The municipality acknowledges that they do not have enough capacity to respond on all accusations from local residents, but promises to keep the reporters informed. The city centre, for example, has a total of 2.75 FTEs available for detecting and dealing with so-called illegal hotels, plus a couple indirectly from the Fire Safety department. [4]

Who is the offender?

In general, the law is executed in common cases where the property is only used for renting out to tourists and is not (or no longer) inhabited. This is then housing withdrawal and a violation of the Housing Act and the Regional Housing Ordinance. Or when a owner rent its house to too many tourists at the same time, which is not only a violation of the Housing Act and the Regional Housing Ordinance, but also a violation of fire safety.

A remarkable case has recently been heard by the District Court of Amsterdam. Father owns the floor on the ground floor, and used it as a pied-à-terre, so he is registered with another municipality. Daughter lives in the apartment above, and owns 1/100th of the pied-à-terre. Father is three to four days a week on the ground floor, the other days he rents it out to tourists. He arranges the Airbnb reservations, cleaning, and receives the rentals. Daughter receives the tourists and her number is given to them for questions; she receives no compensation for this. Unfortunately, this is not legal. It’s not allowed to rent a second home to tourists during periods when you’re not there. It is only allowed to keep a second home in Amsterdam if the second home is used by the tenant/owner him/herself, so you are never allowed to rent a second home to tourists in Amsterdam. On top of that, they rent out more than 60 days a year. The municipality therefore sees this as a withdrawal of the house from the housing market, for which they did not have a permit, and therefore a violation of the Housing Act and the Regional Housing Ordinance. Father will therefore receive the full fine of €12000. Daughter in the first instance as well. The Court ruled that this is not proportional; although she is complicit in the violation, she helps, but receives no compensation. The District Court is also of the opinion that if father had not rented the apartment, it would not have been plausible that she had committed the offence. She therefore received a reduced fine of €3000.[5]

Recently it has also been possible for the municipality to enforce the same rules in houseboats, but this was not possible because houseboats were subject to other laws and regulations.[6]

Airbnb at rental property and HOA

For rental properties, it may be that the contract states whether (sub) letting is allowed, or that permission must first be requested from the landlord. In some cases the landlord even has the right to dissolve the rental contract and to vacate the property.[7]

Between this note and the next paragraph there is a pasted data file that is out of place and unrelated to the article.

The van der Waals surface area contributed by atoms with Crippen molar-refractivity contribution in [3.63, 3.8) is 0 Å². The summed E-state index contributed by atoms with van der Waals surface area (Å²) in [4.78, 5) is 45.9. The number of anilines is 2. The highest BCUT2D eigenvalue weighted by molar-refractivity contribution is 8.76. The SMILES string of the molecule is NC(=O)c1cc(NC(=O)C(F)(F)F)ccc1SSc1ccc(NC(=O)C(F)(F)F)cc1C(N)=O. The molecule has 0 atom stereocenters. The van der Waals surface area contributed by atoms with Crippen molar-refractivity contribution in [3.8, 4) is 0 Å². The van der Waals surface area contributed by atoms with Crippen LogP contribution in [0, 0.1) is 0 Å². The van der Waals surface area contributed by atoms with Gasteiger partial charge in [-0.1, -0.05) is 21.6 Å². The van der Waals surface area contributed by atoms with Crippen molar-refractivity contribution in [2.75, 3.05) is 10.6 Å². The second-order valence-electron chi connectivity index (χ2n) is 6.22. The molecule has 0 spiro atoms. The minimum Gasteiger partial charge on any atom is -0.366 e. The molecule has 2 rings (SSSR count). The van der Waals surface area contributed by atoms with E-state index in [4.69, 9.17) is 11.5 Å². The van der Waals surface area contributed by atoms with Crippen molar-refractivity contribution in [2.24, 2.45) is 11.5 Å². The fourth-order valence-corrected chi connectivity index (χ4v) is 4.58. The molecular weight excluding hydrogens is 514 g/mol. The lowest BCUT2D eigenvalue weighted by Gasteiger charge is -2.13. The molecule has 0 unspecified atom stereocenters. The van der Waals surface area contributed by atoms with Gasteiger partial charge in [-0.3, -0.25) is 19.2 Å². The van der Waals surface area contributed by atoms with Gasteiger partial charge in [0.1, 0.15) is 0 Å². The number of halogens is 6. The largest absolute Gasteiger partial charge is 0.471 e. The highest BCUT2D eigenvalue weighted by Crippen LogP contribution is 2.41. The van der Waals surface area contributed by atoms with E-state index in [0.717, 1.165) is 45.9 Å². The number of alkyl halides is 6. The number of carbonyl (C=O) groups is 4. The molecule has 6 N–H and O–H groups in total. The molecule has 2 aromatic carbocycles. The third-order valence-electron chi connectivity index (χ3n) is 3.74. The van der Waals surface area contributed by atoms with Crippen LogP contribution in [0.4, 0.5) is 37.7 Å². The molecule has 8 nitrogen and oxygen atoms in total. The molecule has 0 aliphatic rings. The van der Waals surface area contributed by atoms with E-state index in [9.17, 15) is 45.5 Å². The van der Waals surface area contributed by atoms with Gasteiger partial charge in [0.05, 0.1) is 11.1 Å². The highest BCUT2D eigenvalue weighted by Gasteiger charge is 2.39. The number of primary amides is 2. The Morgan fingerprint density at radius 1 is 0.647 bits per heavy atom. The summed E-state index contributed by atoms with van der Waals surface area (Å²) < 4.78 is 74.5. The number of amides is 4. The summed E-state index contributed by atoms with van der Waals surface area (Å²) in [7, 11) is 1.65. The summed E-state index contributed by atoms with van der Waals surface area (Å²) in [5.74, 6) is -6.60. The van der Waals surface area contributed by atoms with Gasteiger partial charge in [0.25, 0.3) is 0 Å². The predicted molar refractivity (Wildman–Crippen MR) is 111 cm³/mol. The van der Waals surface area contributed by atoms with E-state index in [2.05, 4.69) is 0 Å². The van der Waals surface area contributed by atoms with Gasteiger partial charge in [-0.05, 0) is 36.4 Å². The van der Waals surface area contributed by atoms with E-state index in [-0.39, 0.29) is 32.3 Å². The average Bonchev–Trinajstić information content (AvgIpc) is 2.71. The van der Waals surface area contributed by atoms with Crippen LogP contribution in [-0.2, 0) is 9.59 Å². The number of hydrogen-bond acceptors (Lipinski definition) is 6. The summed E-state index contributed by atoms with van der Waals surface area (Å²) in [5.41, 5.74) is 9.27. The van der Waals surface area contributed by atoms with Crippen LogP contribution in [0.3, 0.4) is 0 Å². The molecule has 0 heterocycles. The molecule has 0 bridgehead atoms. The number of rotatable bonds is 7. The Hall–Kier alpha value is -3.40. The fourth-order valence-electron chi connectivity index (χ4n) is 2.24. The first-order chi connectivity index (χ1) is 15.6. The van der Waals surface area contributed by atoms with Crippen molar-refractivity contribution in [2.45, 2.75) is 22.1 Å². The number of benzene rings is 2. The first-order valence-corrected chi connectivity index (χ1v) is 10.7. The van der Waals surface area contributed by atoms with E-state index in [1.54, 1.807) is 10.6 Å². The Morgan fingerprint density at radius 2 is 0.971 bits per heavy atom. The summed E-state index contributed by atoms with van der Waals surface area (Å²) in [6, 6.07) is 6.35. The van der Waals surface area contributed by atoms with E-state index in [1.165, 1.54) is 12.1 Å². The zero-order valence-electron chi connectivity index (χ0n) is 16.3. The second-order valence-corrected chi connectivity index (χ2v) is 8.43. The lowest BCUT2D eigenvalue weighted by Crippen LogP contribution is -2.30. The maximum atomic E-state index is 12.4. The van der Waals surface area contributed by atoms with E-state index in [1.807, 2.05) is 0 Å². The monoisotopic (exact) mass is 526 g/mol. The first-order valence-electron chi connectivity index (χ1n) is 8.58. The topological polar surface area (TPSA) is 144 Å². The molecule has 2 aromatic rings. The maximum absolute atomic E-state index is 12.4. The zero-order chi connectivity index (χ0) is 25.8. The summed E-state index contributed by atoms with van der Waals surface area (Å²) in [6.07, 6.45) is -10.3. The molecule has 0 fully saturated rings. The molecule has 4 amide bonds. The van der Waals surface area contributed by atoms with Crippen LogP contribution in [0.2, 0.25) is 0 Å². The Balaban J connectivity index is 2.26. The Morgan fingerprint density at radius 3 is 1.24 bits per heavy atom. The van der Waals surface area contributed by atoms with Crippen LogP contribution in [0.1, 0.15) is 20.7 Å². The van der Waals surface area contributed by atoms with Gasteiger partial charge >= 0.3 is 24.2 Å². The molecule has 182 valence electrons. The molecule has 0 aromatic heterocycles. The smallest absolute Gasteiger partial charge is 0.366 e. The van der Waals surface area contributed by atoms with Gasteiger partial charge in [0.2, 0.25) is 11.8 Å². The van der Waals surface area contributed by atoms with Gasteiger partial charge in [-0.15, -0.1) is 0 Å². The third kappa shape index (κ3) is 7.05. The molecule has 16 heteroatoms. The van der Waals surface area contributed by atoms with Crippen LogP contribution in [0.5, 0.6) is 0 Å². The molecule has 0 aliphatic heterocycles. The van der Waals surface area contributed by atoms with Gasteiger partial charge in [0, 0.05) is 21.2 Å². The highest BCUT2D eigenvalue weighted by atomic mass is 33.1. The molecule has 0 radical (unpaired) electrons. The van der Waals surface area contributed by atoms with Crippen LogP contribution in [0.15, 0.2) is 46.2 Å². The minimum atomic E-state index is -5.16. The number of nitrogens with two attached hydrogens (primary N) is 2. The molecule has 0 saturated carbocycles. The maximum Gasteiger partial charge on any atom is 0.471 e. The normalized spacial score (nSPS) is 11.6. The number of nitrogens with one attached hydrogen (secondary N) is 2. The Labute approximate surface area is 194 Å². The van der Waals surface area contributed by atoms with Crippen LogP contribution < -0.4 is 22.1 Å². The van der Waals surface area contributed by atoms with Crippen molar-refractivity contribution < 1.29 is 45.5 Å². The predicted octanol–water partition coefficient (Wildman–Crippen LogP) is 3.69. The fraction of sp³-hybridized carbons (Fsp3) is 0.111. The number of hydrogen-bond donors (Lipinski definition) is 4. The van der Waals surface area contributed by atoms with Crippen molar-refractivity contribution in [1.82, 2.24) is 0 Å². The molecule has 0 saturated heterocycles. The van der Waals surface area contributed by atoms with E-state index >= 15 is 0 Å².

If the property belongs to an HOA, it may be regulated whether or not renting through Airbnb is allowed, or permission must be requested first. Sometimes, however, this is a gray area and short rentals are not explicitly prohibited, as this is a relatively new phenomenon. For additional information on this topic, read on in this blog.

Would you like to know more? Please feel free to contact us.

Lawyer Ginio Beij

Can a VvE ban AirBnB or Short Stay?

A previous blog has already extensively discussed the requirements to start a bed-and-breakfast (read this blog here).

A situation that also regularly occurs is that within an apartment building properties are used for AirBnB or short stay. Especially during short stays this can be a nuisance. A group of tourists spending a long weekend in Amsterdam can usually be a bit noisier than the average resident. For example, we are aware of cases where the common areas (corridors, elevator, stairwell) have been damaged.

The question is whether the VvE can prevent such use and how. Most split certificates (based on the model regulations) state that the owner may only use the apartment according to the purpose stated in the deed. If the apartment’s purpose is living, then the question is whether renting for AirBnB or Short Stay is contrary to that purpose.

Case law shows that especially with regular short stay rentals this is contrary to the purpose of living. In several judgments it has been determined that living is a matter of ‘permanent residence’ and that a short stay does not fit in with this. See, for example, this judgment.

For an VVE, it is advisable to explicitly include the ban on renting out for AirBnB or Short Stay in the demerger deed or the internal regulations (the latter is easier to achieve in practice than amending the demerger deed). In this way, there is clarity for all apartment owners. The VVE often also has the possibility to impose fines in case of violation of this prohibition, in order for an extra means of pressure to prevent unwanted rentals. These fines must also be recorded.

However, it is not always the case that a rental on the grounds of AirBnB or short stay is in conflict with the purpose of living. If, for example, an apartment owner is abroad once for 3 months and rents out once for that period, this does not have to detract from the sustainable use as a home. In that case, such an occasional rental does not conflict with the purpose of living. An example of this in this ruling.

It must therefore always be taken into consideration whether a rental for short stay or AirBnB purposes is prohibited. Usually, this rental will be in conflict with the living purpose, so that the VVE can prohibit this use and even impose fines. If it is an occasional rental, it may be different in some cases, but that is an exceptional situation.

Does this situation look familiar to you or would you like to discuss the situation in your home office? Feel free to contact us.

Lawyer Ginio Beij (beij@m2advocaten.nl)